On Thursday, the Federal Reserve Banks of Chicago, Kansas City and Minneapolis released updates regarding farm income, farmland values and agricultural credit conditions from the second quarter of 2022.
Recent news items have highlighted variables associated with the agricultural economy, including: loan repayment rates, debt levels, bankruptcy filings and agricultural production expenses. Today’s update includes a brief recap of some of these articles and reports.
A Market Intel update last week from the Farm Bureau stated that, “Following several years of low farm income and rising debt levels, a review of Federal Deposit Insurance Corporation quarterly call report data reveals that the delinquency rates for commercial agricultural loans in both the real estate and non-real estate lending sectors are at a six-year high.
“For the first quarter of 2019, 2.5% of commercial real estate loans in agriculture were more than 30 days past due, up from 2.1% in the prior quarter and above the long-run average of 2.1%. Similarly, 2.2% of non-real estate loans in agriculture held by commercial lenders were more than 30 days past due, up from 1.5% in the prior quarter and above the long-run average of 1.6%. The first quarter of 2013 was the last time delinquency rates were this high for commercial lenders. Figure 1 [below] highlights the delinquency rate for both real estate and non-real estate loans held by commercial lenders.”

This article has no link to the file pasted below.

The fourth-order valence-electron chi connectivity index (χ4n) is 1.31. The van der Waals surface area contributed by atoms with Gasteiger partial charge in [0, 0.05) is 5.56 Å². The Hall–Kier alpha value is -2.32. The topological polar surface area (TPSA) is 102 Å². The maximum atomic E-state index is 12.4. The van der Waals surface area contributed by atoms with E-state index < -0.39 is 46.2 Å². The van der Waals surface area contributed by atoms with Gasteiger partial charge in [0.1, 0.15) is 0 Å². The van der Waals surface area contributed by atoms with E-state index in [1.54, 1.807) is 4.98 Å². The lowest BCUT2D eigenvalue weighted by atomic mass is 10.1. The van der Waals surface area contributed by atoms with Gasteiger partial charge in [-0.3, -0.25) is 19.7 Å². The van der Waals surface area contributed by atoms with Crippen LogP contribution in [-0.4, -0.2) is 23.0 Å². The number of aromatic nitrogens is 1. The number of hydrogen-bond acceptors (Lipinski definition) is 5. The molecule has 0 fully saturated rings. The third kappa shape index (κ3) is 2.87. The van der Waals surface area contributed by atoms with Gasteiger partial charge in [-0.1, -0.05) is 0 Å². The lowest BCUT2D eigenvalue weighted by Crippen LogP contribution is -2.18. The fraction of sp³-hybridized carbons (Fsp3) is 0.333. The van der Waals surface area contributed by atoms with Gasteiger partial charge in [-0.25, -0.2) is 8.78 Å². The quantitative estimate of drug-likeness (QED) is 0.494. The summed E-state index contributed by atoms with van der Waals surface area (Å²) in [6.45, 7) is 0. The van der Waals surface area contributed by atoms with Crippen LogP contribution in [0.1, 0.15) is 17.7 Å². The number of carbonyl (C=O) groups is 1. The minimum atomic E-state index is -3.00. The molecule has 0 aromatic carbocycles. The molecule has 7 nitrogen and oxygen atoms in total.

Last week’s Farm Bureau update added that, “As annual average loan delinquency rates have increased for 24 consecutive quarters, so too have farm bankruptcies over the prior 12 months. Through June 2019, and over the prior 12 months, there were a total of 535 Chapter 12 bankruptcy filings, up 13%, or 60 bankruptcies. The number of Chapter 12 filings over the previous 12 months is the highest level since 2012’s 582 filings. The increase in bankruptcy filings is a noteworthy shift given bankruptcy levels fell during calendar year 2018 compared to 2017.”
“The tit-for-tat tariffs with China ‘certainly’ have negative consequences for banks in farm states, FDIC Chairman Jelena McWilliams told CNN Business in an interview on Wednesday. McWilliams, who was nominated to her post by Trump, said the precise impact is difficult to measure.”
The CNN report indicated that, “With farmers under fire, delinquencies on agriculture loans held by commercial banks have tripled since mid-2015 to an eight-year high, according to the St. Louis Federal Reserve Bank.
“‘We may experience more delinquencies, which then become very difficult for those communities and our ag sector,’ McWilliams said.”
Meanwhile, Washington Post writer Annie Gowen reported on Saturday that, “The feed chopper was the only machine Bob Krocak ever bought new, back when he was starting out as an ambitious young dairy farmer.”
The Post article explained that, “Now, on a chilly Saturday morning, Krocak, 64, was standing next to the chopper in the parking lot of Fahey Sales Auctioneers and Appraisers, trying to sell what he had always prized. The 128 Holsteins were already gone, sold last year when his family quit the dairy business after three unprofitable years.